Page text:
SPAARx heralds revised regulations to HIPAA HITECH Act
FLORHAM PARK, N.J. — A decision by the Department of Health and Human Services to resolve conflicts that arose when it issued regulations under a law that establishes privacy rules for health information technology has drawn applause from a specialty pharmacy organization.
The Specialty Pharmacy Association of America said that it received a "positive response" from HHS to concerns it expressed to the department about 2013 regulations under the HIPAA HITECH Act. According to SPAARx, a number of questions related to patient adherence and refill reminders under the regulations were left unresolved, resulting in conflict with healthcare practices for compliance and persistency programs developed by specialty pharmacies.
In response to lobbying by SPAARx and other industry groups, HHS provided revised guidance on remuneration for refill reminders and other similar communications. The previous guidelines allowed covered entities to be compensated for direct costs like labor, materials and supplies, while the new ones also include indirect costs like capital and overhead. In addition, business associates will be compensated based on the fair market value for patient adherence and refill reminder services.
"We are encouraged that the Department of Health and Human Services has responded to many of the clarifications that SPAARx and our specialty pharmacy members requested over the past several months," SPAARx CEO Kevin Alder said. "The clarifications they made are improvements to the rules governing the ability of specialty pharmacies to continue to advance the necessary patient-care to achieve positive patient health outcomes."
Forging stronger bonds of coordinated care between hospitals, community pharmacies
Community pharmacy’s long struggle to win professional recognition and a full seat at the health provider table is finally finding some traction as health systems, individual healthcare providers, health plans and plan payers begin to really connect the dots and build a workable framework for a more patient-centric, evidence-based and cost-effective system of care in the United States.
Momentum is growing for a higher level of pharmacy practice: one that broadens the role of the community pharmacist as an accessible, frontline health professional working in collaboration with a more integrated local healthcare network. Another example of the trend came last week, with the announcement by the American Hospital Association that it has endorsed the Walgreens WellTransitions coordinated care program.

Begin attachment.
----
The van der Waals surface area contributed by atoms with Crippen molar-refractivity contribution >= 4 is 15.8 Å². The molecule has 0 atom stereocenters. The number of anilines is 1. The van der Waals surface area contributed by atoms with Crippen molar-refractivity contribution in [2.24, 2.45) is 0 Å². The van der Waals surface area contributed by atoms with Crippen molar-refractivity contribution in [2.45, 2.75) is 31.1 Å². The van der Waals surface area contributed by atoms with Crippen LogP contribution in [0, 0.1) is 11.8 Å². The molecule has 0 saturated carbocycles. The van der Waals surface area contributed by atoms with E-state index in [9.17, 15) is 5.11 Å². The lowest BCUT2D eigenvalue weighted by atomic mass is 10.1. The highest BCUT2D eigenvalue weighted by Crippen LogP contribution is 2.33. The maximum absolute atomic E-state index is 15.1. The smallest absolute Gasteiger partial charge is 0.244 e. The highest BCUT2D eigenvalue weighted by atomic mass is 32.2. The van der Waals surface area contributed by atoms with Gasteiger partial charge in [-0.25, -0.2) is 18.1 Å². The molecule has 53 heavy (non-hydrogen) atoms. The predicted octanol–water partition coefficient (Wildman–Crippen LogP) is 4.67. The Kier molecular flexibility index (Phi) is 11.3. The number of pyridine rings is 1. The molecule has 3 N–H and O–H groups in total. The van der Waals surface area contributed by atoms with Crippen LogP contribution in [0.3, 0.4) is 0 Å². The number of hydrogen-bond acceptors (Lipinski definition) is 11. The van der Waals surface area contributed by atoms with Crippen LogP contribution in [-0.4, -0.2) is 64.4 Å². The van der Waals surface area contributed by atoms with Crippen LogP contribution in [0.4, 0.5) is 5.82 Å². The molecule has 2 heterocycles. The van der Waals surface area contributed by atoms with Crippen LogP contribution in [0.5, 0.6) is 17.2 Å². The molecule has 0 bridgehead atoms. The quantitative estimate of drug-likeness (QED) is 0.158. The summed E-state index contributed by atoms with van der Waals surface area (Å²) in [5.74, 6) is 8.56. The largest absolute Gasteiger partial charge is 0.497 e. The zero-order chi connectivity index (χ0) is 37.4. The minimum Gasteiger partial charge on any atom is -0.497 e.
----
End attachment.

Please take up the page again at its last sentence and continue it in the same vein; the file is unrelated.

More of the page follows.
As reported Sept. 19 by Drug Store News, the AHA recognized WellTransitions “as another tool for hospitals seeking to reduce readmissions and support overall community wellness,” according to Anthony Burke, president and CEO of AHA Solutions. Burke cited Walgreens’ “broad scope of services” and its “long-term commitment to supporting hospitals’ efforts to extend patient care further into their communities.”
That’s good news for all pharmacy chains and independents. There’s a general movement by community pharmacy to align its growing menu of pharmacist-delivered wellness services — including medication therapy management and other patient-care programs, medication adherence outreach efforts and the unique ability of pharmacists to deliver personalized patient care — more closely with local hospitals and health systems. And the focal point for many of those collaborative-care efforts is the process of discharging patients from the hospital back into the community.
That’s what WellTransitions was set up to do. Walgreens group VP Joel Wright says it involves company pharmacists working closely with the hospital discharge team “to improve the transition of patients to their homes by educating and encouraging them to take their medications as prescribed.”
The concept works. As DSN’s Michael Johnsen reports, the collaborative-care effort yields a measurable reduction in 30-day hospital readmission rates among participating patients.
If you’re a community pharmacist — or a hospital-based pharmacist who may be the final point of contact between the hospital and the patient prior to discharge — we’d like to hear from you. How seamless is the handoff between the hospital and the patient’s local community health system — including the local pharmacy network — in your area? Is there a true network of integrated care, a lot of room for improvement, or any contact at all with the community pharmacist once the patient leaves the hospital?
U.S. Type 2 diabetes market to more than double by 2019
NEW YORK — The global market for Type 2 diabetes will nearly double over the next six years, according to a new report.
GBI Research announced the release of a study Tuesday indicating that the market will grow from 2012’s $20.4 billion to $38.8 billion by 2019, at an annual growth rate of 10.2%. The United States’ market, meanwhile, will more than double, from $12.7 billion last year to $27.2 billion in 2019.
"The strong forecast for the Type 2 diabetes market is reliant upon the ability of late-stage pipeline drugs, such as gemigliptin, to reach expectations created by promising clinical trial results, and of newly marketed products, including [Takeda’s] Nesina and [Boehringer Ingelheim and Eli Lilly’s] Tradjenta, to capture significant share of the market," GBI analyst Dominic Trewartha said. Gemigliptin is the chemical name of Korea-based LG Life Sciences’ Zemiglo, currently approved in South Korea.